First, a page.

Predatory marriage: an update


In the last few years, there has been a growth in predatory marriage.  This is thought to be due to a combination of factors including our aging population, an increase in the rates of dementia, and recent changes in favour of spouses increasing their entitlement when their husband or wife dies without leaving a will.

What is predatory marriage?

The term predatory marriage describes a situation in which a vulnerable person who does not have mental capacity to marry is lured into marriage by someone who is seeking to gain financial advantage.  Such predators are exploiting a gap in the current law whereby marriage has the effect of automatically revoking a will (unless the will was prepared in contemplation of marriage). These marriages often take place in secret without the knowledge of the vulnerable spouse's family.

If, following the marriage, the vulnerable person lacks capacity to prepare an updated will, the intestacy rules will apply so that:

  • The new spouse will inherit:
    • the first £270,000 of assets and all personal possessions, whatever their value; and
    • Half of the rest of the estate;
  • The other half will be divided equally between any surviving children of the deceased. If the deceased has no children, the entire estate will pass to the spouse.

How is it being addressed?

This issue has received greater media coverage recently thanks to the work of Predatory Marriage UK. This campaign was started by Daphne Franks who, following the death of her 91 year old mother, Joan Blass, in 2016, discovered that Joan had married a much younger man in secret five months prior to her death. Joan had severe dementia and terminal cancer and never knew that she was married. Among other aims, the campaign, which has received support from Fabian Hamilton MP, seeks to achieve the following:

  • Change the law such that a marriage does not automatically revoke a will.
  • Create an offence of Predatory Marriage, perhaps as a subset of Forced Marriage.
  • Publish Notices/Banns on the Internet.
  • Train registrars to look for signs of insufficient mental capacity to marry.
  • Add a robust set of questions for registrars to ask at marriage, with clear procedures for them to follow if correct answers are not given.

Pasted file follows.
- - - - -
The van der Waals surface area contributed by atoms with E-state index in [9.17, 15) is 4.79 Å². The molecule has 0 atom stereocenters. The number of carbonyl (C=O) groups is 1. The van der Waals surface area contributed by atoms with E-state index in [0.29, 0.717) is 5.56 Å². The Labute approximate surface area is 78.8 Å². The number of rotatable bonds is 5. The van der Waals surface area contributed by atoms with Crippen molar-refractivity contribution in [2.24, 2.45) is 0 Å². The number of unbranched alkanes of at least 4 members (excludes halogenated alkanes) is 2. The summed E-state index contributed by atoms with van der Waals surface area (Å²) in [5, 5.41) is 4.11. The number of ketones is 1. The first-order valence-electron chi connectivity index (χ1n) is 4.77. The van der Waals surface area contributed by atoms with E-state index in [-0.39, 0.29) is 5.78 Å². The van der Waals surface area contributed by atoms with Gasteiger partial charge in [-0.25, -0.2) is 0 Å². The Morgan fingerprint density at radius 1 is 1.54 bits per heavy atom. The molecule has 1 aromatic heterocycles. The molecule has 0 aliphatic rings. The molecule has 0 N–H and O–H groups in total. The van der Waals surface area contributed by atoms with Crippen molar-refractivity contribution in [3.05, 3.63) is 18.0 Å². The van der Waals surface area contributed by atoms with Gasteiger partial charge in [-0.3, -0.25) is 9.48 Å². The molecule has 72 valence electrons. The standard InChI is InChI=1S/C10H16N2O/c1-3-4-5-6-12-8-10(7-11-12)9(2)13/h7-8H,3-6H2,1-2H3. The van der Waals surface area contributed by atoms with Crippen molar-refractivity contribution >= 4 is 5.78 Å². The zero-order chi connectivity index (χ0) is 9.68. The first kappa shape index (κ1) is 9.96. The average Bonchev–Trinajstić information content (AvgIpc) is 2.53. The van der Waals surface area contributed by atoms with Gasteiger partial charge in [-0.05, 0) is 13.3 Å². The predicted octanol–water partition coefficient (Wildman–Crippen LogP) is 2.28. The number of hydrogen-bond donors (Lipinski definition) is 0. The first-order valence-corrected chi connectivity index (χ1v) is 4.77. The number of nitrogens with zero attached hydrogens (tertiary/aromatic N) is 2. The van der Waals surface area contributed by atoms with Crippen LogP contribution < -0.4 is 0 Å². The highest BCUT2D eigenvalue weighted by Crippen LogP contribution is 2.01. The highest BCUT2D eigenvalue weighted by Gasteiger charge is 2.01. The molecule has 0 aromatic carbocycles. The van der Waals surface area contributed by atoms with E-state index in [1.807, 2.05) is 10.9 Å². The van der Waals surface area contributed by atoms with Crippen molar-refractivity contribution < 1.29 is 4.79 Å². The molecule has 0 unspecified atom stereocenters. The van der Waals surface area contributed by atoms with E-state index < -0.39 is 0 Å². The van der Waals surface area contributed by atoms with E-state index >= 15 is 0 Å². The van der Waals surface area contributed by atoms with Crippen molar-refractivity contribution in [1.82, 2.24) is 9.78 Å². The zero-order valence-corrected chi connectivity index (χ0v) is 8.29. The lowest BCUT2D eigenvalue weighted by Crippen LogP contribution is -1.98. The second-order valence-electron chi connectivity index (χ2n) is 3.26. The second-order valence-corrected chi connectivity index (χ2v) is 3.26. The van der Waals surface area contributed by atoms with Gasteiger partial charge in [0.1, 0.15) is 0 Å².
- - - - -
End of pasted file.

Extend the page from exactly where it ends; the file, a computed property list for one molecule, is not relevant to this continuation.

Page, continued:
• Ensure registrars will stop a marriage ceremony if there are any doubts as to the capacity of one of the parties to marry.
  • Add “The marriage was fraudulent” to the permitted reasons to annul a marriage after one party has died.

The Law Commission has recently published its report into the reform of marriage laws and has looked at the issue of predatory marriage.

What are the recommendations of the Law Commission?

The Commission recommends a more rigorous notice procedure with marriage notices being displayed on a publicly accessible Government website for the waiting period. Having notices of marriage displayed online will make it easier for concerned families to check whether a wedding is planned to take place. Those who are aware of an imminent marriage may enter a caveat where there is a risk that a person lacks the capacity to marry.

The Report also recommends that officiants should have a specific duty to ensure that the parties freely express consent to marry each other during the ceremony, which implies a duty to ensure that both parties have capacity to marry and are freely agreeing to be married.

The Report noted that specific concerns about the impact of predatory marriages on an existing will will be addressed in the Law Commission's projects on wills, which is currently paused at the Government's request.

How will the implementation of the Law Commission's proposals address the issue of predatory marriage?

The Commission has provisionally proposed in previous initial reports that, in the event that a marriage continues to revoke a will, it should not do so where a person has capacity to marry but does not have (and is unlikely to recover) testamentary capacity.

If that proposal is enacted, while it will not address all of the concerns relating to predatory marriage, it is likely to resolve one of the most egregious consequences of predatory marriage.  It is to be hoped that this will remove a significant financial incentive for a predatory marriage, and deter potential predators from exploiting vulnerable people in this way.

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